The first question, that is, What relations hath God with other beings, is a question so extensive, and so difficult, that all human intelligence united in one mind could not return a sufficient answer. We have been accustomed to consider our earth as the principal part of the universe, and ourselves as the most considerable beings in nature. Yet our

earth is only an atom in the unbounded space in which it is placed : and we are only a very inconsiderable number in comparison of the infinite multitude and the endless variety of creatures which the great Supreme hath made. There is an infinite number of angels, seraphims, cherubims, thrones, dominions, powers, and other intelligences, of which we have no ideas, and for which we have no names. God hath relations to all these beings, and on the nature of those relations depends the nature of that order, justice, or holiness, which he inviolably maintains in respect to them. But let us not lose ourselves in these immense objects. Let us only fix our meditation on God's relation to men, and we shall form sufficient ideas of his holiness.

What relation doth God bear to us? God hath called us into existence; and there are between us the relations of Creator and creature. But what harmony do we think there ought to be between the conduct of God to us, and the relation he bears to us of a Creator to creatures ? Harmony, or fitness, seems to require, that God, having brought creatures into existence, should provide for their support, and having given them certain faculties, should require an account of the use that is made of them. This is the first idea that we form of the holiness of God. It does not appear to us fit, or agreeable to order, that God, after having created intelligent beings, should abandon them to themselves, and not regard either their condition, or their conduct. On this principle we ground the doctrine of Providence, and reject the extravagant system of the Epicureans.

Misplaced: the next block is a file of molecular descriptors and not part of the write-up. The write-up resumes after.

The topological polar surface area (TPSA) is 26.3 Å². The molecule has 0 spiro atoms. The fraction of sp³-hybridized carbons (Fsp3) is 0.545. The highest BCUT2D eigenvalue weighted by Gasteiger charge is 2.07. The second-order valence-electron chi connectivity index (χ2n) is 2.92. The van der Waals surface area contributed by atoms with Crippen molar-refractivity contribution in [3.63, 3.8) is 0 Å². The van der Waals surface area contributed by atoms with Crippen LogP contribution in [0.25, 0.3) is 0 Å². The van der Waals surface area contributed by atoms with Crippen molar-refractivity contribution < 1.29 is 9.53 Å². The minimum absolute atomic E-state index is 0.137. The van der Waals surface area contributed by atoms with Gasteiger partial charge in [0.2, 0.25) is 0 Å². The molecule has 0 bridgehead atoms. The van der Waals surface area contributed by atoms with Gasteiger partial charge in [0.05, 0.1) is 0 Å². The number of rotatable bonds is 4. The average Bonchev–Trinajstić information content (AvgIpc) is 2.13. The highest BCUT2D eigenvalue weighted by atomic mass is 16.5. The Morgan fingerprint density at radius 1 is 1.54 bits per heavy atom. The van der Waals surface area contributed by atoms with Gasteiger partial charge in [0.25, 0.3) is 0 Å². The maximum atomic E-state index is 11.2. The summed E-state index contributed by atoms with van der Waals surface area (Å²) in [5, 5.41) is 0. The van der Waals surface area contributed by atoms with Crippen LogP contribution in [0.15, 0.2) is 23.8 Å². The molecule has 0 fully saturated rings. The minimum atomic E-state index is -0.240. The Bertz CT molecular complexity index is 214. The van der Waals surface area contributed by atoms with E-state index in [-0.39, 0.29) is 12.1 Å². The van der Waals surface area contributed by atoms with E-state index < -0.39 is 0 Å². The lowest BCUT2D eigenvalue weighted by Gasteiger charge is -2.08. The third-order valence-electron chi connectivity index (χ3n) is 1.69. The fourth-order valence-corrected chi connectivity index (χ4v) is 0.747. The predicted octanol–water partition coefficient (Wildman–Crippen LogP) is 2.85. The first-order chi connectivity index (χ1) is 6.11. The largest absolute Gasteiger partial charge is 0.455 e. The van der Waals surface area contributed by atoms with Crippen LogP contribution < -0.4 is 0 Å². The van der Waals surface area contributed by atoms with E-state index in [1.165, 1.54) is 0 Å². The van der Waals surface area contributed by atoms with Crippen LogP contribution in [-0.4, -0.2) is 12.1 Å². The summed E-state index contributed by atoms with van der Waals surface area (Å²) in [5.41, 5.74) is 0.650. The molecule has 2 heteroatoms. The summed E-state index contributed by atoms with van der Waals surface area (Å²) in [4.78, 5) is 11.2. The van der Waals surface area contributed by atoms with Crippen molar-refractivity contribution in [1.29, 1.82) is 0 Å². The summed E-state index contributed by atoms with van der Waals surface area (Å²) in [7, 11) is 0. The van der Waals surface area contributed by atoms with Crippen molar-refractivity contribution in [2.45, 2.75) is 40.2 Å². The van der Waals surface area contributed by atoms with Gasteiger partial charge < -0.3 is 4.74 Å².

What relation doth God bear to us? God hath given us a revelation. He hath proposed some principles to us, Between God and us there are the relations of tutor and pupil, But what fitness

do we think there ought to be between the conduct of God and the relation of a tutor to a pupil, that subsists between him and us? It is fit, methinks, that a revelation proceeding from God should be conformable to his own ideas; and on this principle we ground the doctrine of the truth, or as the schools call it, the veracity of God, and maintain with St. Paul, even independently on the authority of St. Paul, that it is impossible for God to lie, Heb. vi. 18.

What relation doth God bear to us? God hath made a covenant with us: to certain conditions in that covenant he hath annexed certain promises. Between God and us there subsists the relations of two contracting parties. What fitness do we think there ought to be between the conduct of God and the relation of an ally which he bears to us? We think that there is a harmony, or a fitness, in his fulfilling the articles of the covenant, and on this principle we ground our expectation of the accomplishment of his promises, and believe that all the promises of God are yea, and amen, 2 Cor. i. 20.